The LA Times published an op-ed last week by Milton Leitenberg, the author of a recent book entitled “Assessing the Biological Weapons and Biological Threat” published by the Army War College.
In the editorial he notes:
The United States has spent at least $33 billion since 2002 to combat the threat of biological terrorism. The trouble is, the risk that terrorists will use biological agents is being systematically and deliberately exaggerated. And the U.S. government has been using most of its money to prepare for the wrong contingency.
A pandemic flu outbreak of the kind the world witnessed in 1918-19 could kill hundreds of millions of people. The only lethal biological attack in the United States â€” the anthrax mailings â€” killed five. But the annual budget for combating bioterror is more than $7 billion, while Congress just passed a $3.8-billion emergency package to prepare for a flu outbreak.
The exaggeration of the bioterror threat began more than a decade ago after the Japanese Aum Shinrikyo group released sarin gas in the Tokyo subways in 1995. The scaremongering has grown more acute since 9/11 and the mailing of anthrax-laced letters to Congress and media outlets in the fall of 2001. Now an edifice of institutes, programs and publicists with a vested interest in hyping the bioterror threat has grown, funded by the government and by foundations.
He then goes on to examine the bioterrorism threat posed by hostile states and terrorists, and argues that the former is rapidly in decline and the latter is unsubstantiated. He then argues that the United States’ strong focus on bioterrorism might actually be exacerbating the threat:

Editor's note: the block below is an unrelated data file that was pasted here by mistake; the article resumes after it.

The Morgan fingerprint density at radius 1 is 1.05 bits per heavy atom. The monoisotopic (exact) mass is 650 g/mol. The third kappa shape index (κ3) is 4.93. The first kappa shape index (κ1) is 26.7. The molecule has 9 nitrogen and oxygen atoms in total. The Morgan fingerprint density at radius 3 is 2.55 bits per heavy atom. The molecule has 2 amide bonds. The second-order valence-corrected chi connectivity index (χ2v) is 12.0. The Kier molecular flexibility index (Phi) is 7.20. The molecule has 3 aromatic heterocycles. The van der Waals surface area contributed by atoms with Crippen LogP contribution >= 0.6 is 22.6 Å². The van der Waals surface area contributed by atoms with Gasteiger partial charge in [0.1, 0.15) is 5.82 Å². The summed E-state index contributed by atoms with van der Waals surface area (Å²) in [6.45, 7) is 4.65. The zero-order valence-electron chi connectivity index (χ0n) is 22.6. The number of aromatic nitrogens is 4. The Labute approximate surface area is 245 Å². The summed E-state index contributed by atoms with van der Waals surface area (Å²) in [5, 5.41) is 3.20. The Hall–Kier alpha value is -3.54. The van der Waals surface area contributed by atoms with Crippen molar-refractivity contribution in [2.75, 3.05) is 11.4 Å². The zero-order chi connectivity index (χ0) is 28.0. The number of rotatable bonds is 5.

The real problem is that a decade of widely broadcast discussion of what it takes to produce a bioweapon has provided terrorists with at least a rough roadmap. Until now, no terrorist group has had professionals with the skills to exploit the information â€” but the publicity may make it easier in the future.
There is no military or strategic justification for imputing to real-world terrorist groups capabilities that they do not possess. Yet no risk analysis was conducted before the $33 billion was spent.
Some scientists and politicians privately acknowledge that the threat of bioterror attacks is exaggerated, but they argue that spending on bioterrorism prevention and response would be inadequate without it. But the persistent hype is not benign. It is almost certainly the single major factor in provoking interest in bioweapons among terrorist groups. Bin Laden’s deputy, the Egyptian doctor Ayman Zawahiri, wrote on a captured floppy disk that “we only became aware of (bioweapons) when the enemy drew our attention to them by repeatedly expressing concerns that they can be produced simply with easily available materials.” We are creating our worst nightmare.
These are strong arguments by Leitenberg, and are worthy of debate. I’m inclined to believe that the bioterrorism threat is real, especially if we look at it from the appropriate 15-20 year time horizon. But I also think he has a good point about the relative value of spending money to prevent bioterrorism from a risk assessment perspective. $33 billion is a lot of chips to be putting on one type of threat, when there are a lot of other very relevant threats (both terrorist and non-terrorist related) that we face today. From a risk-based perspective, are we better off spending an additional billion at the margin to develop vaccines for non-contagious threats such as anthrax and ricin, or for programs to secure WMD-related materials in Russia? Or for enhancing our humint capabilities? Or strengthening security at ports? These types of questions need to be asked as part of a strategic approach to homeland security.